In any applied setting, performing a proportional hazards regression analysis of survival data requires a number of critical decisions. It is likely that we will have data on more covariates than we can reasonably expect to include in the model, so we must decide on a method to select a subset. We must consider such issues as clinical importance and adjustment for confounding, as well as statistical significance. Once we have selected the subset, we must determine whether the model is “linear” in the continuous covariates and, if not, what transformations are suggested by the data and clinical considerations. Which interactions, if any, should be included in the model is another important decision. In this chapter, we discuss these and other practical model development issues.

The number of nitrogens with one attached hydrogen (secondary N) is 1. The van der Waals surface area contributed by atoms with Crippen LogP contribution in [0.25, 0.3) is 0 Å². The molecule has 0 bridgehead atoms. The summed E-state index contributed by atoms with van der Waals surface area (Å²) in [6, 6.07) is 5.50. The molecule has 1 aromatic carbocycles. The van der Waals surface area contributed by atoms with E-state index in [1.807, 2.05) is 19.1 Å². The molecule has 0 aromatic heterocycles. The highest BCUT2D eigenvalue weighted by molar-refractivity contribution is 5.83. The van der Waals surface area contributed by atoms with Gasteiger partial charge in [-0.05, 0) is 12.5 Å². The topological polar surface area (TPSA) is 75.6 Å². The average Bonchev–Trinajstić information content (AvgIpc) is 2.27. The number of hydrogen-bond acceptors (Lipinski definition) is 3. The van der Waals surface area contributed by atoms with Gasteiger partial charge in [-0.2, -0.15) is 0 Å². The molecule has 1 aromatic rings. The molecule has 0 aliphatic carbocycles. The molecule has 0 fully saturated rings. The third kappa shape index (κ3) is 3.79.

The end use of the estimated regression model will most often be a summary presentation and interpretation of the factors that have influenced survival. This summary may take the form of a table of estimated hazard ratios and confidence intervals and/or estimated covariate–adjusted survival functions. Before this step can be taken, we must critically examine the estimated model for adherence to key assumptions (e.g., proportional hazards) and determine whether any subjects have an undue influence on the fitted model. In addition, we may calculate summary measures of goodness-of-fit to support our efforts at model assessment. Methods for model assessment are discussed ...